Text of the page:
Life expectancy for the Borzoi is 11 to 13 years. Females live longer than males habitually. Many Borzoi’s have lived to be around 16 years of age. For a longer life, strong physical activity throughout the life of the dog is necessary. The more exercise, the healthier the dog will be in old age.
The only grooming necessity is for regular brushing. Hair will get tangled or gain loose particles the dog needs combed out.
Few illnesses plague this breed as compared to other breeds. The few that do affect this breed are Osteochondritis Dissecans, Hip and Elbow Dysplasia, Gastric Torsion (or bloating), Cardiomyopathy, Cardiac Arhythmia, and Progressive Retinal Atrophy. All of these diseases are somewhat rare, and most are preventable with regular exercise.
Only two small meals a day are necessary. You should only feed the Borzoi as recommended by your vet, as overfeeding can become a problem as bloating can occur very easily.
Tradition says that Saluki type sighthounds were originally brought to Russia from Byzantium about the 9th and 10th centuries and again later by the Mongol invaders from the East. The imported sighthounds were crossed with Russian spitz type hunting dogs to increase speed and gain an ability to catch wolves. This was an important part of a hunting dog’s work back when wolves were more common in Russia. Borzaya, translated to mean quick dog, is the Russian term for the various types of native sighthounds. The Russian breed Russkaya Psovaya Borzaya (“Psovoi”, “the longhaired Borzoi” in Russian) is the dog we know today as the Borzoi. The Borzoi was popular with the rich and powerful in Russia. For centuries, Borzoi could not be purchased but only given as gifts from the Czar. The most famous breeder was Grand Duke Nicholas Nicolaievich of Russia, who bred hundreds of Borzoi at Perchino, his private kennel.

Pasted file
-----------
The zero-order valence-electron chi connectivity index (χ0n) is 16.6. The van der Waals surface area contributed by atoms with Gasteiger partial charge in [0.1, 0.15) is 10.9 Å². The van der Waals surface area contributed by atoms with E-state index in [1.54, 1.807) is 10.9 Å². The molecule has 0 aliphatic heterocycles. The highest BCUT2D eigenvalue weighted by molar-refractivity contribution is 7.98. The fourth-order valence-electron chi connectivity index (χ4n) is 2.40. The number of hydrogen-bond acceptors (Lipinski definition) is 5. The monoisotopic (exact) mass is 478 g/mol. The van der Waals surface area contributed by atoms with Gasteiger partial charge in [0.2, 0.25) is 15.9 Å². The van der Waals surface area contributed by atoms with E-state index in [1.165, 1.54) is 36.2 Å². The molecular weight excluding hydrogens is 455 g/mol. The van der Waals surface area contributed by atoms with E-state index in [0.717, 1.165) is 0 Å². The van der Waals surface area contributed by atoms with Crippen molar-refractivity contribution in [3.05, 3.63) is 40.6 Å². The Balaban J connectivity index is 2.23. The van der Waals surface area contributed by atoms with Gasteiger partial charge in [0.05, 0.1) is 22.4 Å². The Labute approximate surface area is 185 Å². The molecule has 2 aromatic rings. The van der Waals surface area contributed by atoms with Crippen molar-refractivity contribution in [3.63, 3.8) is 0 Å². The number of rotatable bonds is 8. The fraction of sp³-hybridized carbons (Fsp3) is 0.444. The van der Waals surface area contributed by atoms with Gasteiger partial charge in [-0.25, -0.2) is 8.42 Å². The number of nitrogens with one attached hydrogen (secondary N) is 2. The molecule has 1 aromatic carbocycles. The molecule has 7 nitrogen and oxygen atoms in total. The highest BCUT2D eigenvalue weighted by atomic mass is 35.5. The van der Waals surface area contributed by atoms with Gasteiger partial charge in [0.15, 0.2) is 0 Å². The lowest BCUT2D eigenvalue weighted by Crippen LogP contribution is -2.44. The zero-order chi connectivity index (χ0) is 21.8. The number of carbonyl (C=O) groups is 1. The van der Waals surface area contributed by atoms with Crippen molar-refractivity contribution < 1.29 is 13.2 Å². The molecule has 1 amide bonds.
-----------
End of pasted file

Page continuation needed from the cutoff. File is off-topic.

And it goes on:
During the era of the Czars, the hunters that owned Borzoi performed hunting tests with them. As well as providing exciting sport, the tests were used for selecting prime breeding stock. Only the quickest and most intelligent hunting dogs went on to breed. The dogs were expected to be able to join in these hunts sometimes for days on end. The Borzoi, accompanied by mounted hunters and Foxhound, would chase hares and other small game. However, the hunters especially loved to test their dogs on wolves. If a wolf were sighted, the hunter would release a team of Borzoi. The dogs would chase the wolf, attack its neck from both sides, and hold it until the hunter arrived.
In the 1917 Revolution (the overthrowing of the Russia czarist aristocracy), hundreds of native Psovoi were destroyed by the revolutionaries. The Czars had turned them into a symbol of tyranny, and they were not welcomed into the Soviet Union under new rule. Some took it upon themselves to shoot their own dogs. They would rather do that than allow them to fall into the hands of militants and be tortured. However, the Borzoi survived along with other Borzaya variants in the Russian countryside (Hortaya Borzaya, or Chortaj, the short-haired Borzaya, and Stepnoy, a lop-eared Borzaya with feathering, similar to the original Saluki breed).
A Soviet solder, Constantin Esmont, sometime in the late 1940’s kept detailed records of all the varying types of Borzoi dogs that he discovered in the Cossack villages. Esmont was concerned that the distinct types of Borzoi were in danger of extinction. He convinced the Soviet government that the Borzoi was a valuable asset to the hunters and the fur industry. For those reasons, breeding was officially regulated. Currently, the Borzoi are highly valued hunting dogs.
During the Soviet era, the Borzoi were not exported as much. However, enough had been taken to a few select countries in the late 19th century for the breed to establish itself outside Russia.